reading

Showing, not telling

Friday, noon. Four of us were on our way to lunch. Someone asked me if I liked the book he had recommended. Friday lunch is to decompress and we are normally frank with each other. I said, “It wasn’t written well”.

I am no judge of English literature. But it was Friday lunch and I was asked for a judgement. There it was.

A good novelist once invited me to find awareness of the difference between showing and telling. I am a slow reader; my mind frequently wanders around the prose while I gaze between the folds of the pages. Years passed since that invitation and years of reading while aimlessly wandering seems to have helped me spot novels that show versus those that tell.

Below are the beginning lines from two novels. See if you can tell.

1

2

The first excerpt paints a beautiful picture that slowly comes into focus. I can’t wait to read further. The second sort of spoils the ending. This chapter continues telling what’s going on with Nicholas’ life. I didn’t read past the first chapter so I don’t know if this was really a spoiler but I don’t feel like finding out.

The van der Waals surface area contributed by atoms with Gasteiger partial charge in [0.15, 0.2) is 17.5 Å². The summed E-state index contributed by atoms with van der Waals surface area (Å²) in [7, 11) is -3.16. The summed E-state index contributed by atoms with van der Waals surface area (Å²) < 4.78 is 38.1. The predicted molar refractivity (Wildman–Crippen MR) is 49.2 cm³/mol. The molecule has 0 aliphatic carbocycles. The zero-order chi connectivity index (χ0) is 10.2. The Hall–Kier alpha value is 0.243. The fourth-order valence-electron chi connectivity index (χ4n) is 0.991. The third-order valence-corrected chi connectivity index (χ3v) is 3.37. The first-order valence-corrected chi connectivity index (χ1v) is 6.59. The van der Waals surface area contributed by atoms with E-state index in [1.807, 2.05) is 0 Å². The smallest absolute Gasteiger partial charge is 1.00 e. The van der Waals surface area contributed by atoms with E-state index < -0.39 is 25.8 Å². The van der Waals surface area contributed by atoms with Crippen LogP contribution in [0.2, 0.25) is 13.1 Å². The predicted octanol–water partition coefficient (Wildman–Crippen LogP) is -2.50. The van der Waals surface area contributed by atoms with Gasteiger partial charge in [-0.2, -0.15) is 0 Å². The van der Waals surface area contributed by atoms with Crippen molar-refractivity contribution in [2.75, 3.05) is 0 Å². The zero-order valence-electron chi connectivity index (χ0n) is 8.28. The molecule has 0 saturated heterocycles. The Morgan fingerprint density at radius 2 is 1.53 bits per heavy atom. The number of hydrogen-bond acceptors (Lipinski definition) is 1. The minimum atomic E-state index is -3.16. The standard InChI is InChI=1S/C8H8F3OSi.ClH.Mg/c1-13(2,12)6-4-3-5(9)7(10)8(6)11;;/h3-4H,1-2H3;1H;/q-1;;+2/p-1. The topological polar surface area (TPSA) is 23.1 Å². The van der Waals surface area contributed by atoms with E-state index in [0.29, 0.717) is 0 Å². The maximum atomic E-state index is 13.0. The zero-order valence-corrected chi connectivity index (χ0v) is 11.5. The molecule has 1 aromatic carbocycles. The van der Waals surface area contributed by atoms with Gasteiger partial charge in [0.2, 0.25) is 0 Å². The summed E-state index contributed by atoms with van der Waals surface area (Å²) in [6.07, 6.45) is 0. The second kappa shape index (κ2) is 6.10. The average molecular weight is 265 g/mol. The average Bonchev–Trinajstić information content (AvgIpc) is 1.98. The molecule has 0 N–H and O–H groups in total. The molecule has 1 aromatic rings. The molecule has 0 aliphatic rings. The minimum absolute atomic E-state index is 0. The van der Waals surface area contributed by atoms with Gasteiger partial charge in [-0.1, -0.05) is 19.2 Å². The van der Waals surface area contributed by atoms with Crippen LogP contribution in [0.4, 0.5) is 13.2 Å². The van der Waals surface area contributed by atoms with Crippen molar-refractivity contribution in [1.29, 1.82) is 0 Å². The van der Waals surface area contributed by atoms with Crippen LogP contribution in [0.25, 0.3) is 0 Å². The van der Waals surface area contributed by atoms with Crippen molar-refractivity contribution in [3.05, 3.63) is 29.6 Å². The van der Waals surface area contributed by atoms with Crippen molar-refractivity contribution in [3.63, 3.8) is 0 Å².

The first is like sipping a beautiful wine. The second is like chugging lager.

It is not only a matter of taste; it is a question of appetite.

Reading Fiction

A funny thing happened when I started reading fiction last December: I wanted to work with photographs again. Creative pathways came unstuck. Good fiction paints vivid word-pictures much like a photographer builds an image. I started looking through and processing all the photographs from the October's Boston/Shenandoah trip. I sent off six old 35mm rolls to get developed. I started carrying my Nikon FE around.

And then I started getting really into it. I bought the Mamiya C220, a Pentax Digital Spotmeter and started shooting medium format. I am deep into sensitometry in Ansel Adams’ Book 2. I went all academic with this pursuit.

This is how I overthink. I will get impatient soon, then burn out! I’ve done it before with other interests.

Incidentally my enthusiasm to purchase novels far surpasses my conviction to read them all. Ian McEwan’s The Children Act is next in a long queue of unread books. I am one page into it and it is already working.